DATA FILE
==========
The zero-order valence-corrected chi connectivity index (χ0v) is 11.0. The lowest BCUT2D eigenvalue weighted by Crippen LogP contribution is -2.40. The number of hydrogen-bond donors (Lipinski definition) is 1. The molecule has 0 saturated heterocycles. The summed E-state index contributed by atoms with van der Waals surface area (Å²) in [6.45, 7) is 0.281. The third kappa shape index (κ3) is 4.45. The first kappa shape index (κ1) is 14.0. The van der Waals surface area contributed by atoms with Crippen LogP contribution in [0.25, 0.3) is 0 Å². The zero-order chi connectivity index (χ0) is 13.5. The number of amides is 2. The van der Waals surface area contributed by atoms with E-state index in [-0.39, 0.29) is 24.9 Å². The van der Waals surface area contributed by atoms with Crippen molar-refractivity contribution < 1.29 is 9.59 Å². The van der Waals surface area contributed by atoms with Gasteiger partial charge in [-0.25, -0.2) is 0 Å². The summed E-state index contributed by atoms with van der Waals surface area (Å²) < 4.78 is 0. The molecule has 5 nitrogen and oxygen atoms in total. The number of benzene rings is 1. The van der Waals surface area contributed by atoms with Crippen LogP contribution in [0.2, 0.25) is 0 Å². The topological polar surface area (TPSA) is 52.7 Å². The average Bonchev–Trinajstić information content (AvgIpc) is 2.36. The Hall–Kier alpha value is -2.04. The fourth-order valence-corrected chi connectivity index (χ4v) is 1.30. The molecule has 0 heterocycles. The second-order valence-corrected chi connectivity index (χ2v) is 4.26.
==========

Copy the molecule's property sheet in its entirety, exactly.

The zero-order valence-corrected chi connectivity index (χ0v) is 11.0. The lowest BCUT2D eigenvalue weighted by Crippen LogP contribution is -2.40. The number of hydrogen-bond donors (Lipinski definition) is 1. The molecule has 0 saturated heterocycles. The summed E-state index contributed by atoms with van der Waals surface area (Å²) in [6.45, 7) is 0.281. The third kappa shape index (κ3) is 4.45. The first kappa shape index (κ1) is 14.0. The van der Waals surface area contributed by atoms with Crippen LogP contribution in [0.25, 0.3) is 0 Å². The zero-order chi connectivity index (χ0) is 13.5. The number of amides is 2. The van der Waals surface area contributed by atoms with E-state index in [-0.39, 0.29) is 24.9 Å². The van der Waals surface area contributed by atoms with Crippen molar-refractivity contribution < 1.29 is 9.59 Å². The van der Waals surface area contributed by atoms with Gasteiger partial charge in [-0.25, -0.2) is 0 Å². The summed E-state index contributed by atoms with van der Waals surface area (Å²) < 4.78 is 0. The molecule has 5 nitrogen and oxygen atoms in total. The number of benzene rings is 1. The van der Waals surface area contributed by atoms with Crippen LogP contribution in [0.2, 0.25) is 0 Å². The topological polar surface area (TPSA) is 52.7 Å². The average Bonchev–Trinajstić information content (AvgIpc) is 2.36. The Hall–Kier alpha value is -2.04. The fourth-order valence-corrected chi connectivity index (χ4v) is 1.30. The molecule has 0 heterocycles. The second-order valence-corrected chi connectivity index (χ2v) is 4.26.